Utilization-Focused Evaluation is based on the premise that evaluations should be judged by their utility and actual use; therefore, evaluators should facilitate the evaluation process and design any evaluation with careful consideration of how everything that is done, from beginning to end, will affect use. The focus in utilization-focused evaluation is on supporting intended use by intended users. The essence of this approach is a continual examination of and adaptation to how real people in the real world apply evaluation findings and how they experience the evaluation process.
Developmental Evaluation supports innovation development to guide adaptation to emergent and dynamic realities in complex environments. Innovations can take the form of new projects, programs, products, organizational changes, policy reforms, and system interventions. A complex system is characterized by a large number of interacting and interdependent elements in which there is no central control. Patterns of change emerge from rapid, real time interactions that generate learning, evolution, and development – if one is paying attention and knows how to observe and capture the important and emergent patterns. Complex environments for social interventions and innovations are those in which what to do to solve problems is uncertain and key stakeholders are in conflict about how to proceed.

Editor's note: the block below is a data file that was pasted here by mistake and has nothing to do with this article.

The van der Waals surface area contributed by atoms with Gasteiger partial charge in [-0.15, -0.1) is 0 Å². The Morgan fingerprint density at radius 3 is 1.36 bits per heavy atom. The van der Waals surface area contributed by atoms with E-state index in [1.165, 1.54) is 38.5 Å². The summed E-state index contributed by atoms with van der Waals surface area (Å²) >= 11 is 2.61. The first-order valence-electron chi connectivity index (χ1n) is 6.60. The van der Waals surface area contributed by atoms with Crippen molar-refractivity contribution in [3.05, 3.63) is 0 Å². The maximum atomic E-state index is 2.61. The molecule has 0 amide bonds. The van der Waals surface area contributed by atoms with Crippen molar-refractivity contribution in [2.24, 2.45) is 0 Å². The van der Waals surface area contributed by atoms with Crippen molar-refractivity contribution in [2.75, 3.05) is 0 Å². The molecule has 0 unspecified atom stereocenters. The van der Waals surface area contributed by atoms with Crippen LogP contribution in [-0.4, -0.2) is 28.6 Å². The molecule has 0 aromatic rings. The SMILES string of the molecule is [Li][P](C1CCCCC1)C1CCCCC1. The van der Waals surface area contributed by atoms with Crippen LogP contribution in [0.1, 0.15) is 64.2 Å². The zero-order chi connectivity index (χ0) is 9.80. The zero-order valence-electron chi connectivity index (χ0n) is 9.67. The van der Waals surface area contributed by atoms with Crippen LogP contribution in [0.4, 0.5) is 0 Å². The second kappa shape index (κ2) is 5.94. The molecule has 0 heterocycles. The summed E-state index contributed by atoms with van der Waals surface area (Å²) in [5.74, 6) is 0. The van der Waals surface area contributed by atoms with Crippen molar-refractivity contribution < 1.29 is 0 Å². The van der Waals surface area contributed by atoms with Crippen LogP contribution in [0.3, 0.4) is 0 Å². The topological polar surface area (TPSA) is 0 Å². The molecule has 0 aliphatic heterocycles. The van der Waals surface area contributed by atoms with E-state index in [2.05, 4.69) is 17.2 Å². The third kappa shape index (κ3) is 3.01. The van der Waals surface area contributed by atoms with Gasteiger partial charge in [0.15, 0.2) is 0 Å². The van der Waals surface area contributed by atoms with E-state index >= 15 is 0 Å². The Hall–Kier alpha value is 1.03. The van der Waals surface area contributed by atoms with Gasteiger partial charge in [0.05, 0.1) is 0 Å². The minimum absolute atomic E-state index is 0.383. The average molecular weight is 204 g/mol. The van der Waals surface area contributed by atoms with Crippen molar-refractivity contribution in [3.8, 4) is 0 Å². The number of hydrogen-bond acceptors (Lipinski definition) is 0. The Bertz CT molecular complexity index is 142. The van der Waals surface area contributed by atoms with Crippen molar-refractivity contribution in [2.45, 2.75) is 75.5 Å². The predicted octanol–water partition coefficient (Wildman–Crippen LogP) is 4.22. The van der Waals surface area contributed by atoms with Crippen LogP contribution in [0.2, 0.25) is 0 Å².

Principles-Focused Evaluation informs choices about which principles are appropriate for what purposes in which contexts, helping to navigate the treacherous terrain of conflicting guidance and competing advice. What principles work for what situations with what results is an evaluation question. Thus, from an evaluation perspective, principles are hypotheses not truths. They may or may not work. They may or may not be followed. They may or may not lead to desired outcomes. Whether they work, whether they are followed, and whether they yield desired outcomes are subject to evaluation. Learning to evaluate principles, and applying what you learn from doing so, takes on increasing importance in an ever more complex world where our effectiveness depends on adapting to context.
Blue Marble Evaluation focuses on integrating design and evaluation of programs and initiatives engaged in making global systems sustainable. Design, implementation, and evaluation are typically treated as separate functions dealt with sequentially by different people with different roles who don’t communicate with each other. At the heart of the Blue Marble perspective you’ll find a pattern of breaking down silos, integrating separated functions, connecting people and places, and creating linkages across time.